1902 Encyclopedia > History > History of Institutions

History
(Part 17)




History of Institutions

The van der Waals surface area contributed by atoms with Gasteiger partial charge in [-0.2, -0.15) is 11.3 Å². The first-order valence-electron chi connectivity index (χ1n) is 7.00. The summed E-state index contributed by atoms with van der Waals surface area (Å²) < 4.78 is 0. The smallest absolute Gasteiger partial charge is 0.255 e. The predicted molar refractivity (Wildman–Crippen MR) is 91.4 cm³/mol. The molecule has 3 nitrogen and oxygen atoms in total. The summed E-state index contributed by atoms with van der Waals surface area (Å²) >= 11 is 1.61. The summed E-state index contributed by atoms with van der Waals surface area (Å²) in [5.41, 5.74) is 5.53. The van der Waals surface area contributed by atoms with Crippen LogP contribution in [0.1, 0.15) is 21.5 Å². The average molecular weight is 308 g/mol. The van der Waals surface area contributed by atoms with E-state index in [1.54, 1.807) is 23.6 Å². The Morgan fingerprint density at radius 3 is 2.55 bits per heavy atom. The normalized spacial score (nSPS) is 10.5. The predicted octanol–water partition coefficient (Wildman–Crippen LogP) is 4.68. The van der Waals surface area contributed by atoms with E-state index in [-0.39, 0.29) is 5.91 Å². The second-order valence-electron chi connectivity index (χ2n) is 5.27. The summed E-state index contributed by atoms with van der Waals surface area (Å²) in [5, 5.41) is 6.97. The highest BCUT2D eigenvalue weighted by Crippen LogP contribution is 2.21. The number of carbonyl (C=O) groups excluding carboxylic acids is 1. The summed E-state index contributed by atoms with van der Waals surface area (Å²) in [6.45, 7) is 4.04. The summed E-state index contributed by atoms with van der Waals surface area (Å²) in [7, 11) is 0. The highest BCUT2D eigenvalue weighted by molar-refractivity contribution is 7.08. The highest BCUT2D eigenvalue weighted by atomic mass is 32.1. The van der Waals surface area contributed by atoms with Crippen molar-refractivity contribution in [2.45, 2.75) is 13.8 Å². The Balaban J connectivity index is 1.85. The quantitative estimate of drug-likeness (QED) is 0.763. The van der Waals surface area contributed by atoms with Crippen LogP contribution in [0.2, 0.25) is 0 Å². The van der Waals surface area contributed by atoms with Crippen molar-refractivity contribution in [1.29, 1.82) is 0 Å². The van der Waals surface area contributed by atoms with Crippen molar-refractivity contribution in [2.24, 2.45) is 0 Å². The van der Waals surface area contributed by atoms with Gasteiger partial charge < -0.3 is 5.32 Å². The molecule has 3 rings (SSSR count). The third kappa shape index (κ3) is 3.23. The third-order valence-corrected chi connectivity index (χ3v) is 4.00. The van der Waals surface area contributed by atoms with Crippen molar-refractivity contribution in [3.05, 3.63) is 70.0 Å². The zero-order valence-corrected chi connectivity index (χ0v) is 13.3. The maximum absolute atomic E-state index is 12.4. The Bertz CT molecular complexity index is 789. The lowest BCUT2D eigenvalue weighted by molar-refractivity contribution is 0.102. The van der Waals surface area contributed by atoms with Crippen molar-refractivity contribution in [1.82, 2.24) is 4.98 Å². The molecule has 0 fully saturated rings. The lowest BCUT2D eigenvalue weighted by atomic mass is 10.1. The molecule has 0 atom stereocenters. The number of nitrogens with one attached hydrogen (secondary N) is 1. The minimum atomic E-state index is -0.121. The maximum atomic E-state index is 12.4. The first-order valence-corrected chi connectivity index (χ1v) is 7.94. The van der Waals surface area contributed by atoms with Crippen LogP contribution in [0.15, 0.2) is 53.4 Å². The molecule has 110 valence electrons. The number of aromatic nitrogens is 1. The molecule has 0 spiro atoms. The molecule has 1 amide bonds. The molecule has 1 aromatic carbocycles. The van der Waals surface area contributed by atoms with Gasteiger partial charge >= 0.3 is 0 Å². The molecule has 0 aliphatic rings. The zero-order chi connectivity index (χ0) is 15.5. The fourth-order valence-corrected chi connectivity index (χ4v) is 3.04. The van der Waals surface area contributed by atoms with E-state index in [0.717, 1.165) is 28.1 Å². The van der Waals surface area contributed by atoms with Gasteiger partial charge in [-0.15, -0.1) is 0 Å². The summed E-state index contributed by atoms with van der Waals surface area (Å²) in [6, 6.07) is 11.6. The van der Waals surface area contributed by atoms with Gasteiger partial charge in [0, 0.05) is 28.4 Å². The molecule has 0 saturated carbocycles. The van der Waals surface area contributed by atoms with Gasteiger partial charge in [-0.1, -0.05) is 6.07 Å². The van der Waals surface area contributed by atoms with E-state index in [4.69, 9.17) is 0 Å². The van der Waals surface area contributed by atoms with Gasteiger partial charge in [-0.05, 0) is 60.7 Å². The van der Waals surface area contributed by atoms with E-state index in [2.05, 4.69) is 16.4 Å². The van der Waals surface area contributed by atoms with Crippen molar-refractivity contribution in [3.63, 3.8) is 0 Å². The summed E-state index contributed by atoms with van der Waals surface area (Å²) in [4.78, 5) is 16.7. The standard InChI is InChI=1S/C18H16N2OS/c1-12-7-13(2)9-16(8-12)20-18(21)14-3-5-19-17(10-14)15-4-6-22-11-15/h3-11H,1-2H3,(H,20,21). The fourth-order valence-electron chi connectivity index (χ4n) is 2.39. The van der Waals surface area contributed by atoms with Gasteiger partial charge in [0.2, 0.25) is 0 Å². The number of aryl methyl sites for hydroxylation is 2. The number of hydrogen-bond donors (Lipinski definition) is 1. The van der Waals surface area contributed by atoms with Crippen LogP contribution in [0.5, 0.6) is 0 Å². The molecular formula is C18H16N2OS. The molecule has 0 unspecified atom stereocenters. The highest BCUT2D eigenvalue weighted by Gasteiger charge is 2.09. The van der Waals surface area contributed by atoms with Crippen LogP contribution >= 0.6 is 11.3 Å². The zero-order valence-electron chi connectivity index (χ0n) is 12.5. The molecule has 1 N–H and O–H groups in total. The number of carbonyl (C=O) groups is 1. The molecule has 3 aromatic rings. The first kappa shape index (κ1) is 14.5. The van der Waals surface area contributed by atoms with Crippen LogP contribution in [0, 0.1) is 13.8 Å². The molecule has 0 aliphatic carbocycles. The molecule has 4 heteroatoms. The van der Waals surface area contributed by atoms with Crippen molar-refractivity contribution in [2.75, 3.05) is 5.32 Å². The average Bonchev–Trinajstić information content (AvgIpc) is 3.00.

The history of institutions has received much attention in recent times, and promises to be one of the most fruitful veins of inquiry yet opened, and this is reference both to primitive institutions, which are rather prehistorical than historical, and the constitutions of states which have reached adult political life. The old Aryan tenure of land and village communities, and ancient law, whether in old Rome or modern Bengal, have been the subjects of elaborate investigation, embodied in works which mark a new departure in knowledge. The institutional history of political states is at the present moment perhaps the subject which attracts the most lively attention of scholars. It is not confined to the constitutional history of England, though England, as the mother of parliaments, has a fair claim to priority of interest. But the subject is narrowed and degraded by contemplating it from the point of view of modern politics, and chiefly in reference to the popular freedom or national wellbeing produced. The earnest historical inquirer is as impartial as the pathologist who studies disease equally with health. The institutions of despotism have their raison d’être and normal evolution as well as those of free governments, and the scientific historian will neglect the one as little as the other. In any case the history of the institutions of Europe from the times of the Frankish empire to the end of the French monarchy offers the widest field for courageous historical research. It has absorbed and transcended all those inquiries which used to be included under the somewhat jejune title of the history of civilization. Institutions the secular order, an religions in the spiritual order, are now seen to be the most massive and permanent factors in human life, capable indeed of evolution and change, but little susceptible to the immediate action of man’s intelligence and will, and yielding only to the new modifications brought about by time and the gradual transformation of ideas and moral conceptions, the result of increased knowledge.





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